I've been playing "Flow Between Storms" on this tour, but at the Green Lake Library, I got to play it in the rain, so the song got ambient percussion to accompany it. Back at Cottage Grove in Vancouver, it was the old wood of Les Clarke's guitar that gave the song something extra; at Green Lake it was the rain. For the musician, there is a release when a song resonates with the song you're playing...or you're resonating with the world. Sound in all directions: inside out or outside in.
I co-featured with cowboy poet Clarke Crouch, who took me back to my early days in Valley Center when horses were still a form of transportation and not just a luxury. Clarke was really talking about the days before me when horses were tools to get work done. I enjoyed listening to him transport us east, to the plains and mountains east of Seattle.
Horses were big in my childhood and make appearances in "Lost Dog," "Suburban Cowboys," "The Reagan Memorial Poem," "Commie Balktalk" and "Fire Mind." Here's video of "Fire Mind" that Adam Turner shot in SoCal.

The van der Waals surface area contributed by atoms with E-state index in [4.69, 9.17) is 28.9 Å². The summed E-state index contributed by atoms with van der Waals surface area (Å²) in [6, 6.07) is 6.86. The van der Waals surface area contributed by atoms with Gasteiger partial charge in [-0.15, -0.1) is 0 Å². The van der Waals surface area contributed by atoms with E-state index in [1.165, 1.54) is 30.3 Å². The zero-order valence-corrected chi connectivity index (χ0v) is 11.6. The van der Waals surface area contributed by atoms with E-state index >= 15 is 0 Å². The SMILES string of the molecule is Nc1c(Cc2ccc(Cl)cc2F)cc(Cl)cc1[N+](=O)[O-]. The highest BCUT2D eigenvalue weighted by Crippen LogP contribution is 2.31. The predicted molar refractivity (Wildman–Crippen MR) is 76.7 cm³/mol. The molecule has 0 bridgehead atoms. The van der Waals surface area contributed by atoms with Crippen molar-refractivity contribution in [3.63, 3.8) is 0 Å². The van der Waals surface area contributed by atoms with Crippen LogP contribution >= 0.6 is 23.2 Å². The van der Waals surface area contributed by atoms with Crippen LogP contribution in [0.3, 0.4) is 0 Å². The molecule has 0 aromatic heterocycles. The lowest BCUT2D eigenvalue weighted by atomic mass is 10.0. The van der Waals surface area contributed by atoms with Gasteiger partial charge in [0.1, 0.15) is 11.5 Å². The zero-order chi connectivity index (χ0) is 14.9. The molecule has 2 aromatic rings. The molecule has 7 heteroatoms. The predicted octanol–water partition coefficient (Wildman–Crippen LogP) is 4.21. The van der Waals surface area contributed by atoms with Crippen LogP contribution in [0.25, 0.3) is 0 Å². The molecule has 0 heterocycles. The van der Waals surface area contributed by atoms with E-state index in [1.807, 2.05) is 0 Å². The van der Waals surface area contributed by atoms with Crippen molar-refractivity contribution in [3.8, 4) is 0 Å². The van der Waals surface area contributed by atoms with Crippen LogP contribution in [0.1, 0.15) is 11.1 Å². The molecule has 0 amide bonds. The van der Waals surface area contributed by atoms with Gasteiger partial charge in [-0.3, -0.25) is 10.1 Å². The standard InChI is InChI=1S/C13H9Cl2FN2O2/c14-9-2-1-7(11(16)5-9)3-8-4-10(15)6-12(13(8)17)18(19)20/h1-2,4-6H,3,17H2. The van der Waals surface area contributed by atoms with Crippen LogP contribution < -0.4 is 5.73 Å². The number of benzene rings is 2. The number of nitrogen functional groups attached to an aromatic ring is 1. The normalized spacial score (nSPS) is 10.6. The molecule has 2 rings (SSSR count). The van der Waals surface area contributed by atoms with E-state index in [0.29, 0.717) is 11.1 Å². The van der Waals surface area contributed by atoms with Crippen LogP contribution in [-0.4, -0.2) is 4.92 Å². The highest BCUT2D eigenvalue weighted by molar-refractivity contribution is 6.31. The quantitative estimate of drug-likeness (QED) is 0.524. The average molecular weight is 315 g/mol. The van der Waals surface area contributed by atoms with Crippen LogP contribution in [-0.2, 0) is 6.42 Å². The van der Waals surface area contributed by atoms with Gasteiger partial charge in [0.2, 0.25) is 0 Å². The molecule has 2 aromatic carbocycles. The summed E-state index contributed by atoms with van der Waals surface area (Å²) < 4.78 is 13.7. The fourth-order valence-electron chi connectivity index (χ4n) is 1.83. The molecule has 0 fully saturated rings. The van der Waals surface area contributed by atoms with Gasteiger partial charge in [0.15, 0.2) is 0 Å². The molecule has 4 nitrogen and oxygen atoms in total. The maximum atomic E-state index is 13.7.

October firestorm rolls west overthe rim of Eden Creek Canyon.Smoke from hundreds of homes, barns,photos and lives of twenty-one neighborsroils in incense of white sagesacred to tribal people on two reservationsnow ablaze, their outlawed spring burnsresurrected brutally in autumn.Recognizing the ghost of smoke releases meto accept losing everything so that whenour house emerges after fire, only planks ofpatio aflame, I resist calling it “blessing.”That night, hot spots burn around canyon,the only lights there until neighbors rebuild—power lines ignited like fuses,exploding suburbs in the brush—and above spot fires, starscalling back thousands of others, dark insisting.The day after fire, I walk the rim,first time in twenty years. Consoling neighborsI’d never met as they sift ashes over concrete foundations,I trespass freely to the east,catch five goats, two pigs, a cat withburnt paws. I shoot two horses without hooves,their lungs singed, the blood they breathedthe only moisture within miles. I shootinto another mind that becomes mine.The fire: the rifle, and my hand: the bullet.I follow a trajectory heartless as flames over so many.Next week at a funeral, people flow through my arms.I survive to hold them, open my cage of ribs.Their sobs become my heartbeat, their tears: my blood.My warmth from pressure of motion,the same heat Santa Anas raise crossing the Mojave.The town weeps itself dry while I wonder,where are my tears of survival?Each March, I burn brush. The flame atthe matchtip, the shape of an orange tear.Neighbors watch. Every spring a warning.